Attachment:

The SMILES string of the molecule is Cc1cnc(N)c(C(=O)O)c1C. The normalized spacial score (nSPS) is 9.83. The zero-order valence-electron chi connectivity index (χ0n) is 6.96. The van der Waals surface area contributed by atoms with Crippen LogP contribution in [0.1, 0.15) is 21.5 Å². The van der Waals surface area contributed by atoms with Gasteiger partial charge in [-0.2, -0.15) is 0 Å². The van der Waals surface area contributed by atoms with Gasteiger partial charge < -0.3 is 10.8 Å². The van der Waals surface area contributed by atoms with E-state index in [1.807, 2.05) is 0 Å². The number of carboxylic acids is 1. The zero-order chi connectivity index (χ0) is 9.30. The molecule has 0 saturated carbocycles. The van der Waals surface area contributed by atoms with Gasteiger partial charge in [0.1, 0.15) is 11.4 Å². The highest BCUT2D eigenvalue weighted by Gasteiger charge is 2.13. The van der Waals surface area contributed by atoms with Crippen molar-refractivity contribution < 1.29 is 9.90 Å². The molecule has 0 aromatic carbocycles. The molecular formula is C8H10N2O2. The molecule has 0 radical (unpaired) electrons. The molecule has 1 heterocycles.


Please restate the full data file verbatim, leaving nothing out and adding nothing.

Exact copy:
The SMILES string of the molecule is Cc1cnc(N)c(C(=O)O)c1C. The normalized spacial score (nSPS) is 9.83. The zero-order valence-electron chi connectivity index (χ0n) is 6.96. The van der Waals surface area contributed by atoms with Crippen LogP contribution in [0.1, 0.15) is 21.5 Å². The van der Waals surface area contributed by atoms with Gasteiger partial charge in [-0.2, -0.15) is 0 Å². The van der Waals surface area contributed by atoms with Gasteiger partial charge < -0.3 is 10.8 Å². The van der Waals surface area contributed by atoms with E-state index in [1.807, 2.05) is 0 Å². The number of carboxylic acids is 1. The zero-order chi connectivity index (χ0) is 9.30. The molecule has 0 saturated carbocycles. The van der Waals surface area contributed by atoms with Gasteiger partial charge in [0.1, 0.15) is 11.4 Å². The highest BCUT2D eigenvalue weighted by Gasteiger charge is 2.13. The van der Waals surface area contributed by atoms with Crippen molar-refractivity contribution < 1.29 is 9.90 Å². The molecule has 0 aromatic carbocycles. The molecular formula is C8H10N2O2. The molecule has 0 radical (unpaired) electrons. The molecule has 1 heterocycles.